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Tuesday, September 20, 2011

Video Gamers Solve HIV Protein Puzzle

Video games and video gamers often get a bad rap in the media, usually unfairly in my opinion. Although my own video game playing has waned over the years, I grew up with Intellivision, Atari, Coleco, the original Nintendo, and REAL arcades in the 1980s that only cost a quarter to play. Hearing the noises of Pac-Man, Ms. Pac Man, Donkey Kong, Dig Dug, Super Mario Brothers, and countless others, was and still is, music to my ears. So I have a fond affection for video games (and all sorts of games) having grown in the Golden Age era.

These days, video games have advanced significantly to include huge online communities, live simultaneous international competition, rewards and prestige for earning achievements, and often require excellent visual-spatial skills and highly complex strategic decision making. The people who play these games and do well and them are highly skilled and many are very intelligent. My brother, an engineer who graduated from Lehigh and Georgia Tech, is a perfect example.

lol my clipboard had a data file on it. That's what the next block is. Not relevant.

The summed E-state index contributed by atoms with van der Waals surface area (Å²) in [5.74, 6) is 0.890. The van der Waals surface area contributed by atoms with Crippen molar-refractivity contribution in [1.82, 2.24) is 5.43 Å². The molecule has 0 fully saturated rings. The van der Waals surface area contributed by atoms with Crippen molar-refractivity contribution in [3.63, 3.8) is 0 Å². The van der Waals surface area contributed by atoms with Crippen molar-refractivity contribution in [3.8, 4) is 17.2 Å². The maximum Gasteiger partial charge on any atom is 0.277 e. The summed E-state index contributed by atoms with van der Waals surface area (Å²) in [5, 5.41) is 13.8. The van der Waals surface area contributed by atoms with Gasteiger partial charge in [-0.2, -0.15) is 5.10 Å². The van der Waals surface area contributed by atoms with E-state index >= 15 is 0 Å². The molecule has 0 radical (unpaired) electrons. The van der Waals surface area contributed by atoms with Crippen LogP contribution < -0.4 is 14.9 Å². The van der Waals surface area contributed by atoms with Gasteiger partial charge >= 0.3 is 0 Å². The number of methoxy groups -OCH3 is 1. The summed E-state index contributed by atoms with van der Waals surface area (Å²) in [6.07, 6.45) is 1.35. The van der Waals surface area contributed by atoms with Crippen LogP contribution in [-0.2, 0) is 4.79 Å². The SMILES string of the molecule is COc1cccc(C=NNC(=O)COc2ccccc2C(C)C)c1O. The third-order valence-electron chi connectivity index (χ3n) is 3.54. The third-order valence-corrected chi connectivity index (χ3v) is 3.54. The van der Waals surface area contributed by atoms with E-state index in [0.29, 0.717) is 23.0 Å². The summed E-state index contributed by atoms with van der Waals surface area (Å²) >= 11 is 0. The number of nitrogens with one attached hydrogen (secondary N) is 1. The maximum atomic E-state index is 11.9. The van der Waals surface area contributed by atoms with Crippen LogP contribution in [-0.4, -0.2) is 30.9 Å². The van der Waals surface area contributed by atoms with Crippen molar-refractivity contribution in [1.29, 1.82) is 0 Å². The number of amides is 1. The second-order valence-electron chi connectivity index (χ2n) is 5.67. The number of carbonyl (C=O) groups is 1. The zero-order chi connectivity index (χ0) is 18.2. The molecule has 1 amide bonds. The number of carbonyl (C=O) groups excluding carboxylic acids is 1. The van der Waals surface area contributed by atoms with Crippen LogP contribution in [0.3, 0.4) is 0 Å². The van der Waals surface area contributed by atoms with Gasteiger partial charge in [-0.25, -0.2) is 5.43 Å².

Researchers at the University of Washington figured they may be able to use the skills of video gamers to help them solve a problem they had been unable to figure out for over a decade. Specifically, the researchers were trying to determine the structure of a protein (known as protease) that forms retroviruses. This protein plays in important role in causing certain viruses to multiply, including HIV. The structure was difficult for the researchers and computers to decipher because the amino acids that make up the protein fold into very complex shapes.

In order to create a drug to deactivates the protein (which would then stop the virus from multiplying), the researchers needed to know its exact structure. Why?  Think of a lock and key analogy. Just like a lock will only open for a specific key based on the structure of both components, parts of the protein have structures that will only react to a medication made of molecules with a corresponding matching shape.

So the researchers at University of Washington made a video game named “Foldit” to see if they could get people to build models of the protein. The game was competitive and required the use of three-dimensional problem solving skills.
Result…In just three weeks, video gamers deciphered the structure of the protein. The discovery is expected to result in the development of new anti-retroviral drugs, which includes anti-HIV drugs.

Conclusions:

  1. Human intuition can be superior to automated computer methods.
  2. Some video gamers are geniuses.
  3. Video game players provided a positive contribution to science.
  4. Video gamers may have just opened the door to giving many sick people an “extra guy.”

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